CaliforniaHerps.com

A Guide to the Amphibians
and Reptiles of California


Yellow-blotched Ensatina -
Ensatina eschscholtzii croceater

(Cope, 1867)
Click on a picture for a larger view



Ensatina California Range Map
Range in California: Light Blue

Click the map for a key to
the other Ensatina subspecies




observation link





Yellow-blotched Ensatina Yellow-blotched Ensatina Yellow-blotched Ensatina
Adult, 3,300 ft. Tejon Pass, Tehachapi Mountains, Kern County
Yellow-blotched Ensatina Yellow-blotched Ensatina Yellow-blotched Ensatina
Underside of adult, Tejon Pass, Tehachapi Mountains, Kern County Adult, 3,300 ft. Tejon Pass, Tehachapi Mountains, Kern County
Yellow-blotched Ensatina Yellow-blotched Ensatina Yellow-blotched Ensatina
Adult, in defensive pose, 6,000 ft., Breckenridge Mountain, Kern County
Yellow-blotched Ensatina Yellow-blotched Ensatina Yellow-blotched Ensatina
Juvenile, 6,000 ft. Breckenridge Mtn.,
Kern County
Juvenile, 3,300 ft. Tejon Pass, Tehachapi Mountains, Kern County Juvenile, (about 1.5 inches in length) Tejon Pass, 3,300 ft. Kern County
Yellow-blotched Ensatina Yellow-blotched Ensatina Yellow-blotched Ensatina
Adult, 1,800 ft. elevation, Kern County, from intergrade zone with E.e.platensis. Adult, 1,800 ft. elevation, Kern County, from intergrade zone with E.e.platensis. Adult, 4,500 ft., Tehachapi, Kern County.
This Ensatina with large blotches was discovered one night in late December on a back porch. It was 45 degrees and raining. © Terri Asher
     
Habitat
Yellow-blotched Ensatina Habitat Yellow-blotched Ensatina Habitat Yellow-blotched Ensatina Habitat
Habitat, 3300 ft., Tehachapi Mountains,
Kern County
Habitat, 3300 ft., Tehachapi Mountains,
Kern County
Habitat, 3,500 ft., Tehachapi
Mountains, Kern County
Kern Canyon Slender Salamander Habitat Yellow-blotched Ensatina Habitat  
Habitat, 2,400 ft., Kern County

Habitat, 6,000 ft., Breckenridge
Mountain, Kern County
 
     
Short Video
  Yellow-blotched Ensatina  
  An adult Yellow-blotched Ensatina crawls around on a fallen log trying to get back under cover.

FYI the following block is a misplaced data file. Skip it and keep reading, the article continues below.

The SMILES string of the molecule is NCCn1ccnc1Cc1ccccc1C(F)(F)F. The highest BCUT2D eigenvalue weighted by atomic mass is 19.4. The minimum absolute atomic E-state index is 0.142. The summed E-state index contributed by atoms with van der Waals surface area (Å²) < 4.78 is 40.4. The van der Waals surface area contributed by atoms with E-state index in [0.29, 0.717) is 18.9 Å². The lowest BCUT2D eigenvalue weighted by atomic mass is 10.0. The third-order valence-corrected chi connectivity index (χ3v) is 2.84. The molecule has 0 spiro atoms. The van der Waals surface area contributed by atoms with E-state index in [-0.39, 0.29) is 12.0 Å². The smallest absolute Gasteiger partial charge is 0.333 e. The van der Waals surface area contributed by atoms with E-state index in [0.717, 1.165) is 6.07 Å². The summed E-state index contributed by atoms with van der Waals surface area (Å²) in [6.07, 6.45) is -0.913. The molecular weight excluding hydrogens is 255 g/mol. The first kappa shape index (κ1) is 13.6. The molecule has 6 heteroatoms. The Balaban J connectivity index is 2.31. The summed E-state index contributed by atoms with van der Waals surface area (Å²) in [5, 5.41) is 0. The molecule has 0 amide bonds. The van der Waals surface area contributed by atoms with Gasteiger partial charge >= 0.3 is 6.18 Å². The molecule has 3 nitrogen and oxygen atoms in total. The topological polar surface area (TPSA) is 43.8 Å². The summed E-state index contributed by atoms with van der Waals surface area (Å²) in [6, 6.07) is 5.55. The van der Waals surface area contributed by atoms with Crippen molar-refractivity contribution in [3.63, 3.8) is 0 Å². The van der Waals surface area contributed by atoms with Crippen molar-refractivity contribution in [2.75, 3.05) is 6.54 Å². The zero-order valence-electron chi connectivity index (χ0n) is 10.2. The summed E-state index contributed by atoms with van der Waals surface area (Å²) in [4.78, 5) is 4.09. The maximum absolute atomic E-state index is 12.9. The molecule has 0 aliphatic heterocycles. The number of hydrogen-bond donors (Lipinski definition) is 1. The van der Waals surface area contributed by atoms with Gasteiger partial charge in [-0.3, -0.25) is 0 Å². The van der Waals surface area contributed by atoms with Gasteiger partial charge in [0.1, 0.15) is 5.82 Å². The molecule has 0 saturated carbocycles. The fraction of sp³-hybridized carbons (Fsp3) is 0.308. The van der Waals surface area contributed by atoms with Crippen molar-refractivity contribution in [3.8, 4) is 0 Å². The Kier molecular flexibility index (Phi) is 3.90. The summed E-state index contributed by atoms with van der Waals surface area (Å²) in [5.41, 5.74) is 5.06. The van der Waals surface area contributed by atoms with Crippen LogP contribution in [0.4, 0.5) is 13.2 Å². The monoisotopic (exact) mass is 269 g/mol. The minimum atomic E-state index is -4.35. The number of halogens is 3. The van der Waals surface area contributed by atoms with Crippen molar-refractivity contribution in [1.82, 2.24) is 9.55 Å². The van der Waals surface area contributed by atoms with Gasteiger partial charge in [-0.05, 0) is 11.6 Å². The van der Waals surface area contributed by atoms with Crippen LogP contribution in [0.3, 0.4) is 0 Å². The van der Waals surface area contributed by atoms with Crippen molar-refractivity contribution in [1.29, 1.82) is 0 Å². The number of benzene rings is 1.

Description
 
Size
Adult Ensatina measure from 1.5 - 3.2 inches long (3.8 - 8.1 cm) from snout to vent, and 3 - 6 inches (7.5 - 15.5 cm) in total length.

Appearance
A medium-sized salamander.
The legs are long, and the body is relatively short, with 12 - 13 costal grooves.
Nasolabial grooves are present.
The tail is rounded and constricted at the base, which will differentiate this salamander from its neighbors.
Color and Pattern
This subspecies has a black ground color is marked with large yellow or cream-colored blotches, with yellow or orange on the base of the limbs.
Male / Female Differences
Males have longer, more slender tails than females, and a shorter snout with an enlarged upper lip, while the bodies of females are usually shorter and fatter than the bodies of males.

Life History and Behavior
A member of family Plethodontidae, the Plethodontid or Lungless Salamanders.

Plethodontid salamanders do not breathe through lungs. They conduct respiration through their skin and their mouth tissues, which requires them to live in damp environments on land and to move about on the ground only during times of high humidity. (Plethodontid salamanders native to California do not inhabit streams or bodies of water but they are capable of surviving for some time if they fall into water.)

Plethodontid salamanders are also distinguished by their naso-labial grooves, which are vertical slits between the nostrils and upper lip that are lined with glands associated with chemoreception.

All Plethodontid Salamanders native to California lay eggs in moist places on land.
The young develop in the egg and hatch directly into a tiny terrestrial salamander with the same body form as an adult.
(They do not hatch in the water and begin their lives as tiny swimming larvae breathing through gills like some other types of salamanders.)
Activity
Ensatina live in relatively cool moist places on land becoming most active on rainy or wet nights when temperatures are moderate. They stay underground during hot and dry periods where they are able to tolerate considerable dehydration. They may also continue to feed underground during the summer months. High-altitude populations are also inactive during severe winter cold.

Adults have been observed marking and defending territories outside of the breeding season.
Territoriality
Adults have been observed marking and defending territories outside of the breeding season.